The last of the victims of the Bath, Michigan, school bombings finally has a headstone on his grave, nearly 90 years after the deadly attack.
A small crowd of people sang as they gathered at the grave of Richard Fritz.
Fritz’s death in 1928 was attributed to the injuries he suffered in the Bath school bombing the year before.
Andrew Kehoe bombed the school on May 18, 1927. The school board treasurer, Kehoe was apparently upset about rising school taxes.
More than 40 people died, mostly children, including Richard Fritz’s sister, Marjorie; he's buried next to her in the Mount Hope Cemetery in Lansing.
“It’s not clear why Richard didn’t have a marker until this point in time,” says Loretta Stanaway, the president of the Friends of Lansing’s Historical Cemeteries. “But 86 years is a long time, and now that injustice, that final injustice of not having a marked grave, has been remedied at last.”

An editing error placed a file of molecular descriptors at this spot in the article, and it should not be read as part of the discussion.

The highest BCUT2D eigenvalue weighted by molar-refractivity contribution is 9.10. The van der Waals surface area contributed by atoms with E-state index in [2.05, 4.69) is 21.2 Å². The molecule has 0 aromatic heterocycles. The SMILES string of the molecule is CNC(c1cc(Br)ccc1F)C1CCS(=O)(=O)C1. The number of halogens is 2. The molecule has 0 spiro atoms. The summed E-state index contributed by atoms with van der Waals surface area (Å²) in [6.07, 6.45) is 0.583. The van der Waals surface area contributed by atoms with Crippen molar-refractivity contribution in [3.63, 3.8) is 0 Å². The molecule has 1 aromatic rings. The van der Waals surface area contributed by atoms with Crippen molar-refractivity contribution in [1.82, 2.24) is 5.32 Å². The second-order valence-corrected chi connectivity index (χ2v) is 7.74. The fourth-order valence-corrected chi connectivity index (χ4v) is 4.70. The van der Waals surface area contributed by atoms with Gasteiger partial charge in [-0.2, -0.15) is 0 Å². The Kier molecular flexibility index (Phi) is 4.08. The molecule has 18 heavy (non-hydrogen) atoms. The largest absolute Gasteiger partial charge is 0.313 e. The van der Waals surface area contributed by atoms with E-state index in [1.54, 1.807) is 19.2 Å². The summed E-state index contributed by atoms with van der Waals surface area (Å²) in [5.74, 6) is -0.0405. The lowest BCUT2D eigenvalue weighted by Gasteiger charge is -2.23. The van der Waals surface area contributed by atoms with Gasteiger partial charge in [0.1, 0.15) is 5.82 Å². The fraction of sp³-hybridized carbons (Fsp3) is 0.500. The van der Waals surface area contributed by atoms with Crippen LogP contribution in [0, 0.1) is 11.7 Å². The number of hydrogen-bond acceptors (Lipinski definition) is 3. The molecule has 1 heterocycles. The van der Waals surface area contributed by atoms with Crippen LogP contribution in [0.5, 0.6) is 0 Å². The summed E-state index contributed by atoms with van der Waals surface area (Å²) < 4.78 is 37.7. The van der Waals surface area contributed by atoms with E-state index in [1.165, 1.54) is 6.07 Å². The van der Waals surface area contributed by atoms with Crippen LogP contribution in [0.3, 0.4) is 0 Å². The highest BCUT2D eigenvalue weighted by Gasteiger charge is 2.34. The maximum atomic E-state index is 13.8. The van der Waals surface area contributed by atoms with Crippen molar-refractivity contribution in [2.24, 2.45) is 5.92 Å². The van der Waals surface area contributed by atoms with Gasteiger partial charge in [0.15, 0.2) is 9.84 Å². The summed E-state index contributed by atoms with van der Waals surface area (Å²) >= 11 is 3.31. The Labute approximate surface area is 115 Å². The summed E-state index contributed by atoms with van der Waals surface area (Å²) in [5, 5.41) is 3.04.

The new headstone was paid for by a man writing a book about the 1927 bombing, which remains the deadliest attack on a school in American history.
Dan Osborne is Fritz’s nephew. He was among the small group at today’s ceremony.
He says his family didn’t talk much about the bombing.
“I guess what I get out of it today … it puts a closure to the whole thing,” says Osborne.
Bomber Andrew Kehoe killed himself on the day of the bombing.
He’s buried in a pauper’s grave in St. Johns.
The grave is unmarked.